Learn About Credit ReportAs an increasing number of employers screen applicants' credit reports before hiring, it's important for job seekers to know their rights.

According to a recent Q&A by CNNMoney.com, one applicant was asked to provide a credit report from a specific website before attending his job interview. This request is often indicative of a scam, since prospective employers should be able to get an applicant's credit report on their own.

"That website that you're directed to isn't a place to get your credit record — rather it's a credit monitoring service that charges your credit card every month," the report said.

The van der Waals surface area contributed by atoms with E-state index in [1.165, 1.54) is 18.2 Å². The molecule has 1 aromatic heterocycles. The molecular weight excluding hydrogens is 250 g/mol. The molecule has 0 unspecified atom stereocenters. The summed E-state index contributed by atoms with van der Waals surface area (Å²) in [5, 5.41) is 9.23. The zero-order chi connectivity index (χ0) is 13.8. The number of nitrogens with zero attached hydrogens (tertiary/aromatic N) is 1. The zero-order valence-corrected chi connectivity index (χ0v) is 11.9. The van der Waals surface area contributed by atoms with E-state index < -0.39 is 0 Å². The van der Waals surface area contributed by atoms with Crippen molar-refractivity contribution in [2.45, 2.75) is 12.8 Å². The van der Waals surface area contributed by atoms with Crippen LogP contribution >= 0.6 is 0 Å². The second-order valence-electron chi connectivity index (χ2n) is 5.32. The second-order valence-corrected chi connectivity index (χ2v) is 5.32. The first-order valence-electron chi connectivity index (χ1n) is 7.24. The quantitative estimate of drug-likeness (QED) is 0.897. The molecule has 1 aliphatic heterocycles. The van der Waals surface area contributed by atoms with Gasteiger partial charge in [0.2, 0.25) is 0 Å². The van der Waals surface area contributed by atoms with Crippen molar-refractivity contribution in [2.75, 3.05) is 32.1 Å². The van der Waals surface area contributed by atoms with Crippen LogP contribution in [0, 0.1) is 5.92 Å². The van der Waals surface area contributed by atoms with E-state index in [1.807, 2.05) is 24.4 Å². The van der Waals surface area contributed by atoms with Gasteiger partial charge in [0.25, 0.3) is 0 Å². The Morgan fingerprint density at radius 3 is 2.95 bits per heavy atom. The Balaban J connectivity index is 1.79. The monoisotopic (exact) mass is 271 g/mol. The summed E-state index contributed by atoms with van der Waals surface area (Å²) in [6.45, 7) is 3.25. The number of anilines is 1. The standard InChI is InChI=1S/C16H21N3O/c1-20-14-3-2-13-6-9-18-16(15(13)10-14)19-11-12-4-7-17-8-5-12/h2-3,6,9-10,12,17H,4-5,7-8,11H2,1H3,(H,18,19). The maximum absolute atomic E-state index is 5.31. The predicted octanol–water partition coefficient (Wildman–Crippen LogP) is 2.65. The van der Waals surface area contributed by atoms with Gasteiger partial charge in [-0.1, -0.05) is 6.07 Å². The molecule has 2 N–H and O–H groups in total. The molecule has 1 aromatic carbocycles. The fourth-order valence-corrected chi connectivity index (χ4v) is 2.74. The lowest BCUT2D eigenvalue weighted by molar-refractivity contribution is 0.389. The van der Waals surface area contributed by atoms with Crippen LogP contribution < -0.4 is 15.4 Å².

Consumers are entitled to request one free credit report from each of the three credit bureaus during a 12-month period at AnnualCreditReport.com. This type of credit monitoring can help them detect mistakes or fraudulent charges on their account. If suspicious activity is spotted, it's best to take action immediately.

A recent survey by the Society of Human Resource Management revealed that 60 percent of employers check credit reports for job candidates. Human resource managers believe that the way a consumer handles personal finance issues may reflect on his or her reliability as an employee.


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